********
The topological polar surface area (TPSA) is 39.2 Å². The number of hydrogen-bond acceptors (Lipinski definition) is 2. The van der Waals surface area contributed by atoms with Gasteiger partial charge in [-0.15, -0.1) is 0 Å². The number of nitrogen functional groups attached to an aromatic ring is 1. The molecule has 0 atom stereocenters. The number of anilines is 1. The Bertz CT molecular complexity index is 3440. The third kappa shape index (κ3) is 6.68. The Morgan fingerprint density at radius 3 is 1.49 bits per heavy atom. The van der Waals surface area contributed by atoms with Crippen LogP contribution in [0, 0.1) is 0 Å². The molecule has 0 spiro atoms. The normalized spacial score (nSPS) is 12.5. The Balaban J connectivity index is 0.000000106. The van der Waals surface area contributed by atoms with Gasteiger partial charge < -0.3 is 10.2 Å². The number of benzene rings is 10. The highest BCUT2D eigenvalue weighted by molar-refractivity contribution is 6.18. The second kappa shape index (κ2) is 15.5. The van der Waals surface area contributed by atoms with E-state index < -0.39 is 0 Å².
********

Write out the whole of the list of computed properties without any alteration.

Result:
The topological polar surface area (TPSA) is 39.2 Å². The number of hydrogen-bond acceptors (Lipinski definition) is 2. The van der Waals surface area contributed by atoms with Gasteiger partial charge in [-0.15, -0.1) is 0 Å². The number of nitrogen functional groups attached to an aromatic ring is 1. The molecule has 0 atom stereocenters. The number of anilines is 1. The Bertz CT molecular complexity index is 3440. The third kappa shape index (κ3) is 6.68. The Morgan fingerprint density at radius 3 is 1.49 bits per heavy atom. The van der Waals surface area contributed by atoms with Crippen LogP contribution in [0, 0.1) is 0 Å². The molecule has 0 spiro atoms. The normalized spacial score (nSPS) is 12.5. The Balaban J connectivity index is 0.000000106. The van der Waals surface area contributed by atoms with Gasteiger partial charge < -0.3 is 10.2 Å². The number of benzene rings is 10. The highest BCUT2D eigenvalue weighted by molar-refractivity contribution is 6.18. The second kappa shape index (κ2) is 15.5. The van der Waals surface area contributed by atoms with E-state index < -0.39 is 0 Å².